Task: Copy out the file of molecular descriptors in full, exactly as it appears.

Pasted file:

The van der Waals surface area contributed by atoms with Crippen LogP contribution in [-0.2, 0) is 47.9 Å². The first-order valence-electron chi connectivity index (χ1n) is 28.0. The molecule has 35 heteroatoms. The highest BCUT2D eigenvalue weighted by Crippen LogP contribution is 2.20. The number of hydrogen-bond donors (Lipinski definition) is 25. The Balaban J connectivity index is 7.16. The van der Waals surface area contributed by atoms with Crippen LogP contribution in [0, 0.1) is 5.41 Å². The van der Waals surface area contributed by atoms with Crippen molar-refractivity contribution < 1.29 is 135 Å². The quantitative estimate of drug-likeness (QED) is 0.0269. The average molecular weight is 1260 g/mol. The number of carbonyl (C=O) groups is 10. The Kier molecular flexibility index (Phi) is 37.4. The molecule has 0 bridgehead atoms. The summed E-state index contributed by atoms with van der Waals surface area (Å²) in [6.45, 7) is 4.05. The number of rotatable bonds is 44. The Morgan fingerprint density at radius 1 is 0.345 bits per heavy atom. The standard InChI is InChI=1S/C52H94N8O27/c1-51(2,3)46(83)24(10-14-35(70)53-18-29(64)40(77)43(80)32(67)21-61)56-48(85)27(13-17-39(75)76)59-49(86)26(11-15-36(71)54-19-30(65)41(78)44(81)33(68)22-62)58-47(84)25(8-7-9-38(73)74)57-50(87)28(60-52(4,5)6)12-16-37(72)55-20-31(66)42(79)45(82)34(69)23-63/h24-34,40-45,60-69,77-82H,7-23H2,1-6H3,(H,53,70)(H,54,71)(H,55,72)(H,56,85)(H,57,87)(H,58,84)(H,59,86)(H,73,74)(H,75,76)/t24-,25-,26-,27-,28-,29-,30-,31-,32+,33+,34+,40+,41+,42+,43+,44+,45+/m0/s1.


The van der Waals surface area contributed by atoms with Crippen LogP contribution in [-0.2, 0) is 47.9 Å². The first-order valence-electron chi connectivity index (χ1n) is 28.0. The molecule has 35 heteroatoms. The highest BCUT2D eigenvalue weighted by Crippen LogP contribution is 2.20. The number of hydrogen-bond donors (Lipinski definition) is 25. The Balaban J connectivity index is 7.16. The van der Waals surface area contributed by atoms with Crippen LogP contribution in [0, 0.1) is 5.41 Å². The van der Waals surface area contributed by atoms with Crippen molar-refractivity contribution < 1.29 is 135 Å². The quantitative estimate of drug-likeness (QED) is 0.0269. The average molecular weight is 1260 g/mol. The number of carbonyl (C=O) groups is 10. The Kier molecular flexibility index (Phi) is 37.4. The molecule has 0 bridgehead atoms. The summed E-state index contributed by atoms with van der Waals surface area (Å²) in [6.45, 7) is 4.05. The number of rotatable bonds is 44. The Morgan fingerprint density at radius 1 is 0.345 bits per heavy atom. The standard InChI is InChI=1S/C52H94N8O27/c1-51(2,3)46(83)24(10-14-35(70)53-18-29(64)40(77)43(80)32(67)21-61)56-48(85)27(13-17-39(75)76)59-49(86)26(11-15-36(71)54-19-30(65)41(78)44(81)33(68)22-62)58-47(84)25(8-7-9-38(73)74)57-50(87)28(60-52(4,5)6)12-16-37(72)55-20-31(66)42(79)45(82)34(69)23-63/h24-34,40-45,60-69,77-82H,7-23H2,1-6H3,(H,53,70)(H,54,71)(H,55,72)(H,56,85)(H,57,87)(H,58,84)(H,59,86)(H,73,74)(H,75,76)/t24-,25-,26-,27-,28-,29-,30-,31-,32+,33+,34+,40+,41+,42+,43+,44+,45+/m0/s1.